However, the Brain before him had lost the lustre of his past, and he was nothing more than a beaten dog.
Brain raise unsteadily to his feet. No warrior would ever permit themselves to move so sluggishly or lazily. Even an aged veteran would not act in that way. His eyes were downcast as he turned and left, his footsteps devoid of energy.
His form shrank in the rain. Gazef had the feeling that if he let Brain go now, he would never see him again, so he hurriedly shouted:
“…Unglaus! Brain Unglaus!”
If the man had said, “You’ve got the wrong guy”, Gazef would have told himself that he had merely seen someone who looked like him. However, a weak, thready voice, like the buzzing of a mosquito, filtered into Gazef’s ears.
It was an utterly lifeless voice. It was completely different from the voice of the Brain who had pointed his sword at him.
“What’s going on? What happened to you?” Gazef asked in shock.
What on earth was going on?
Any man could fall, no matter who they were. Gazef had seen many people like that. Those who wanted to run away from things and sought refuge in mediocrity often lost everything by making a single mistake.
However, he could not connect people like that to Brain Unglaus, that genius swordsman. Perhaps he did not wish to admit that his strongest foe could have degenerated into someone like this.
Their eyes met.
What kind of face is that…
His cheeks were hollow and there were dark circles under his eyes. Said eyes were lifeless and his face was pale. He looked like a corpse.
No, a corpse would be better than this… Unglaus looks like a zombie…
“…Stronoff. It’s broken.”
The first thing Gazef did when he heard this was look at the sword in Brain’s hand. And then, Gazef realized he had been mistaken. It was not his sword which was broken—
“Say, are we strong?”
Gazef could not reply “We are strong”.
He thought of the incident in Carne Village. Back then, he would have died with his men had the mighty magic caster called Ainz Ooal Gown not come to save them. The man known as the strongest in the Kingdom only counted for that much. He did not dare speak proudly of his strength.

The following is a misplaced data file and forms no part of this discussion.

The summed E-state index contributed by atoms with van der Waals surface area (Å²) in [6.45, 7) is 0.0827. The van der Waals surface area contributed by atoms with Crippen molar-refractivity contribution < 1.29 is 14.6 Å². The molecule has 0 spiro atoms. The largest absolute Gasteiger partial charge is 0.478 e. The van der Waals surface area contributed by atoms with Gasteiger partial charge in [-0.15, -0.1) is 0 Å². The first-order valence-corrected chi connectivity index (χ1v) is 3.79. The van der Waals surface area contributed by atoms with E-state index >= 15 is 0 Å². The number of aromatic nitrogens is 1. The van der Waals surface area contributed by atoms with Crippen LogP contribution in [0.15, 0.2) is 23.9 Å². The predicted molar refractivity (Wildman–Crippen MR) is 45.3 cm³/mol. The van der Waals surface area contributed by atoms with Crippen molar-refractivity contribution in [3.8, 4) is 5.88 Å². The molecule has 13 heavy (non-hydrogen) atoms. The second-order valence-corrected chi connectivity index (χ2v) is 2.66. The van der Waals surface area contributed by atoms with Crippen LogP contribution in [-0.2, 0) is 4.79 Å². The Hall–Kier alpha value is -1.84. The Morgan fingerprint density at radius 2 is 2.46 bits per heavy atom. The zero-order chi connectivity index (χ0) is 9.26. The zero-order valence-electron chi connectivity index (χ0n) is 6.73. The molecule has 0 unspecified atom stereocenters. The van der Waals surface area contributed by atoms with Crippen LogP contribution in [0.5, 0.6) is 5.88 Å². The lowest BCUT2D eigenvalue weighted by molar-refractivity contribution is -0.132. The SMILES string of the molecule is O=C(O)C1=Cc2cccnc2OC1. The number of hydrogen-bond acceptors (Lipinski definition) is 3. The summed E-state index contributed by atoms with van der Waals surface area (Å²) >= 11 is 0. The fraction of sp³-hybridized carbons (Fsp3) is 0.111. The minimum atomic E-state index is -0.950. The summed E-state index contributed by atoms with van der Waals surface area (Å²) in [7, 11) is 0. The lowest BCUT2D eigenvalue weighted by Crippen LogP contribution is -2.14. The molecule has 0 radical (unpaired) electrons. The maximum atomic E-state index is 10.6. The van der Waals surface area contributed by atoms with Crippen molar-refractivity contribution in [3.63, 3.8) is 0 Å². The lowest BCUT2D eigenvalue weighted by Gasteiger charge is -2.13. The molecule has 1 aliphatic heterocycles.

Gazef did not know how Brain had interpreted his silence, but the other man continued:
“Weak. We’re so weak. We’re only human, after all, and humans are weak. Our sword skills are trash. In the end we’re nothing more than the inferior lifeforms known as human beings.”
It was true; humans were weak.
That much was obvious when they were compared to Dragons, the mightiest race. Humans did not have sturdy scales, sharp claws, or wings to take them through the heavens. Neither could they expel breath that could annihilate everything before them. How could humans even compete?
That was why warriors often challenged Dragons to prove their strength. Relying on one’s hard-earned experience, one’s comrades and one’s weapons to defeat a foe with an overwhelming advantage in physical abilities was glorious, an accomplishment of which only a few outstanding warriors could boast.
That being the case, had Brain failed in slaying a Dragon?
Could it be that he had reached for a distant height but missed, and thus lost his balance and fallen?
“…I don’t get it. Any warrior ought to know that, right? Humans have always been weak.”
Indeed, he did not understand. Everyone was familiar with the concept of an unreachable height.
Gazef was hailed as the mightiest warrior of the surrounding nations, but he still had doubts about himself.
For instance, how there might be a warrior that was stronger than Gazef, hidden in the Theocracy. In addition, demihumans like Ogres and Giants had better physical abilities than Gazef, the human. Therefore, if these races managed to advance their skills to equal Gazef’s — or even if their skills were slightly inferior to his — he would not be able to beat them.
Gazef knew that such heights existed, even if they could not be seen. Did Brain not understand that? It seemed like common sense for any warrior.
“Well, there are races stronger than ourselves. That’s why we train to defeat them, no?”
He had to believe that he could reach those heights some day.
And then, Brain shook his head forcefully. It sent the water from his rain-soaked hair splashing in all directions.
“No! That’s not enough!” he shouted as though he were vomiting up his lifeblood.